Wednesday, 15 August 2012


What does wi-fi mean?

Come on, you ought to know. You almost certainly have wi-fi (unless you're reading this blog from some paleolithic dial-up system). So? Wi-fi?

Can you guess?

It means nothing at all. Or nearly nothing.

Hi-fi - that means something. It's a shortening of high fidelity, meaning that the sound produced is highly faithful to the original sound recorded. Hi-fi has existed since 1934. The Germans tried to standardise the meaning of the term hi-fi back in the sixties, but it didn't really catch on. It was just a general term of approval that then became interchangeable with cassette player because everybody claimed to be highly faithful.

Then in 1999 the inventors of the new IEEE 802.11b Direct Sequence went to a marketing firm called Interbrand to come up with a name that was "a little catchier". Interbrand decided that hi-fi was famous, tried and trusted and that if you changed the hi to wi (for wireless) you would have a tip-top brand name.

But... there's no fidelity involved at all. No sense of this being a more faithful connection to the router. Wireless fidelity would, if it meant anything at all, refer to a spouse who remained faithful even when not attached to electrodes. It's just a leftover term from a previous invention.

The new Wi-fi Alliance were rather awkward about this. They did, for a little while, try to refer to wireless fidelity, but it's such an utterly meaningless idea that the term was dropped and hasn't been seen since 2003. So, wi-fi does not mean wireless fidelity, it means hi-fi with one letter changed.


  1. I'm completely a descriptive (rather than prescriptive) language person. I totally get that language is fluid and ever-changing and all that, and I enjoy that new words are being coined all the time, and that some of them are wonderful (muffin-top, anyone?).
    But somehow it irks me a little that a branding company can make up a word and voila, it exists. That doesn't seem right.
    I might have to boycott it. That'll show 'em.

  2. There's a Chris Addison bit where he calls it "wireless fireless" which is at least a good description of a correctly configured router.

  3. Surely companies make up words all the time, which then exist. We hoover the carpet, and stick things with sellotape.And they were right,wi-fi is such a catchy term.

  4. I once wondered about this but decided there must be a good reason for the 'fidelity' which I just didn't know. Now there need be no inhibitions to my irritation!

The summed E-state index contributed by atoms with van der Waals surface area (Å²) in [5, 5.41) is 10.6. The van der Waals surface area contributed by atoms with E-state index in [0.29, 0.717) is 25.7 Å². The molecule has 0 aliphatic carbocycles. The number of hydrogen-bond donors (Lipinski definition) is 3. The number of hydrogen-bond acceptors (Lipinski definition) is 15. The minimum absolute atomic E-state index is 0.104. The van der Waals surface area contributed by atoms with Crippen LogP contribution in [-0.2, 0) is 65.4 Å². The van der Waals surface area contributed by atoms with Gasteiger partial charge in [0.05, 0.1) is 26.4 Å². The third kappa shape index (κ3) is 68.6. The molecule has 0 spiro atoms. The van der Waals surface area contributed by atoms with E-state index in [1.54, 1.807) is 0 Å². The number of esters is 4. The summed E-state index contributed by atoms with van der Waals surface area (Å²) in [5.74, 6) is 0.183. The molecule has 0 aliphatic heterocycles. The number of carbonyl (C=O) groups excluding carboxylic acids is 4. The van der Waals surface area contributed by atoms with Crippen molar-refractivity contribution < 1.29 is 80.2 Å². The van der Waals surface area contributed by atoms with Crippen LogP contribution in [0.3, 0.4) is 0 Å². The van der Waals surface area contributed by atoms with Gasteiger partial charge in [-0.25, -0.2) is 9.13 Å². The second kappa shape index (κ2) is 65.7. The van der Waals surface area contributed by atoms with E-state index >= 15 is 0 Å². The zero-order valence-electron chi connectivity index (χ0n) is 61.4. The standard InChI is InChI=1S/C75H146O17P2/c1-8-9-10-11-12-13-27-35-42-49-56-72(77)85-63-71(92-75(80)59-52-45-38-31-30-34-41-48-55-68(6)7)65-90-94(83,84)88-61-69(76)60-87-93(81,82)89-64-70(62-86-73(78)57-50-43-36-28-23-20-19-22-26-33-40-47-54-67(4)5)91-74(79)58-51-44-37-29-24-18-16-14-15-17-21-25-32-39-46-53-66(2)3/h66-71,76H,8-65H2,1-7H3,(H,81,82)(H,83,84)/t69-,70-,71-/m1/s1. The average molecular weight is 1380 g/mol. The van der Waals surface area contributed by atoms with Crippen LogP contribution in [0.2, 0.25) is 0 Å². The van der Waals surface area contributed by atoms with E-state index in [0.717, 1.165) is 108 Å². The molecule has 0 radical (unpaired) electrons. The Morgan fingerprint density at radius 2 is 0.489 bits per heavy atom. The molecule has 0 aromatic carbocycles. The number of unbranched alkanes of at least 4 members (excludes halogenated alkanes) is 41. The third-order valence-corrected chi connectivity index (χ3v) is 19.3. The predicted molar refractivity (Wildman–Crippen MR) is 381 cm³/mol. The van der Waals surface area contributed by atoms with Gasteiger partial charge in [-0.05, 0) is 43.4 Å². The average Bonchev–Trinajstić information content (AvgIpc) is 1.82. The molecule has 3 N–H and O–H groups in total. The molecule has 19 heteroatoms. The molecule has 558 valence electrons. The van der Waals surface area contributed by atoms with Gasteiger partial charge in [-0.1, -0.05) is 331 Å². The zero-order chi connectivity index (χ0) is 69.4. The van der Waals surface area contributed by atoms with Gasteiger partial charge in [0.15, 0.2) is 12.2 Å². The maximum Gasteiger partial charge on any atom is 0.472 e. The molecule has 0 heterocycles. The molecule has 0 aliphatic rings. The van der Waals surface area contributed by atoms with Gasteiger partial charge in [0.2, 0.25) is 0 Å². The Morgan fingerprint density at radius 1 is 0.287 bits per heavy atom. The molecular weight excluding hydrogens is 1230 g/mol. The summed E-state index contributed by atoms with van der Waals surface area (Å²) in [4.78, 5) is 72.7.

Aren't words like 'chocoholic' and 'shopaholic' a bit similar (the 'hol' being a left-over scrap of 'alcohol')?

  5. It's very similar to folk etymology as it appears that people don't consider the word's meaning but use an associated word to fabricate a suffix. It irritates me when I read of a "catnapping". I wonder does somebody think kidnapping is the napping (abduction) of children? I like to hear new words but I would be much happier if these illogical words were quickly forgotten. You'll never hear of me taking a staycation.

    1. But catnapping is a transformation of "cat-nap" into a gerund. It's a coincidence that it looks like the equivalent of kidnapping (which is not napping like a kid).

    2. I apologise for picking a bad example. I have come across the use of "catnapping" in the media to refer to the theft of cats. I hadn't thought of its distinct, original meaning, but I suppose that just makes the kidnapping use ever more inappropriate. A better example of what I meant would be dognapping, used exclusively (as far as I'm aware) in the sense of holding dogs to ransom.

  6. "napper" is an obsolete word for a thief. So cat and dog napping are not, as such, illogical words.

  7. I prefer to think of it as: Why (Wi) Fiddle (Fi) [with wires?]

    P.S. A wonderful blog. Maintain the great work.

  8. With apologies, I think this post is a rare misfire for you. What usually comes across from your book and this blog is the myriad ways in which words come into existence, and change develop their meanings, and how the actual meaning of a word (its current use) can have very little association with the original, etymological, origin. In this sense, your statement that "wi-fi does not mean wireless fidelity, it means hi-fi with one letter changed," and the implicit bemoaning of the branding exercise that created the word is not only a bit absurd (what wi-fi means is clear to all of us: it means a wireless internet connection) but counter to what I see as your usual celebration of the diversity and erraticism of lexcial histories.

    So what if a word was made up by a branding company? Should we really be surprised that people who specialize in making things catchy managed to, um, make something catchy?

    (; as per the chap above, this is a wonderful blog and my moment of disagreement will not stop me enjoying it!)

  9. I am so glad that I am plugged physically into my internet connection. I spent some years trying to get a connection by moving around in the room. Sometimes I couldn't get a signal despite being next to the modem.

  10. The WiFi standards include Forward Error Correction, to increase the chance of the transmitted data being recovered with perfect fidelity. So I think the "Fi' is justified.